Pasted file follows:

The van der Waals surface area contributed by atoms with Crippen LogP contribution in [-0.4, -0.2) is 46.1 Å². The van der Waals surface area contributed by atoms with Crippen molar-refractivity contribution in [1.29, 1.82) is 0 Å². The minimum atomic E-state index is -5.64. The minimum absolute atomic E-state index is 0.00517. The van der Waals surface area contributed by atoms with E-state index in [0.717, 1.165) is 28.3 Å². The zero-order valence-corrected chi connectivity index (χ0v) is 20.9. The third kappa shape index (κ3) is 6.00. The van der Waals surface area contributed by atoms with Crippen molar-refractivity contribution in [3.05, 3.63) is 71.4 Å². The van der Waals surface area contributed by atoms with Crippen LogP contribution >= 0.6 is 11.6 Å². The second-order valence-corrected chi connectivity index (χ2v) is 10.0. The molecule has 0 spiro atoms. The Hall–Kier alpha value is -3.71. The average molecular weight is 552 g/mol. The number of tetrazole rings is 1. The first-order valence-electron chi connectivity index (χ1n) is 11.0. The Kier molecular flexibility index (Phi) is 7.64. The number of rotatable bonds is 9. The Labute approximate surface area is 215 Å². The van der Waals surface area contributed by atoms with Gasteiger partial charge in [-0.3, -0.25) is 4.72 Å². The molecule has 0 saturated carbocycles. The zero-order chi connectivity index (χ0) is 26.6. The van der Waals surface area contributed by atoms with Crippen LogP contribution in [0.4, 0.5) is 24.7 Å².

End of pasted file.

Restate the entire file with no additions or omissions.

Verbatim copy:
The van der Waals surface area contributed by atoms with Crippen LogP contribution in [-0.4, -0.2) is 46.1 Å². The van der Waals surface area contributed by atoms with Crippen molar-refractivity contribution in [1.29, 1.82) is 0 Å². The minimum atomic E-state index is -5.64. The minimum absolute atomic E-state index is 0.00517. The van der Waals surface area contributed by atoms with E-state index in [0.717, 1.165) is 28.3 Å². The zero-order valence-corrected chi connectivity index (χ0v) is 20.9. The third kappa shape index (κ3) is 6.00. The van der Waals surface area contributed by atoms with Crippen molar-refractivity contribution in [3.05, 3.63) is 71.4 Å². The van der Waals surface area contributed by atoms with Crippen LogP contribution >= 0.6 is 11.6 Å². The second-order valence-corrected chi connectivity index (χ2v) is 10.0. The molecule has 0 spiro atoms. The Hall–Kier alpha value is -3.71. The average molecular weight is 552 g/mol. The number of tetrazole rings is 1. The first-order valence-electron chi connectivity index (χ1n) is 11.0. The Kier molecular flexibility index (Phi) is 7.64. The number of rotatable bonds is 9. The Labute approximate surface area is 215 Å². The van der Waals surface area contributed by atoms with Gasteiger partial charge in [-0.3, -0.25) is 4.72 Å². The molecule has 0 saturated carbocycles. The zero-order chi connectivity index (χ0) is 26.6. The van der Waals surface area contributed by atoms with Crippen LogP contribution in [0.4, 0.5) is 24.7 Å².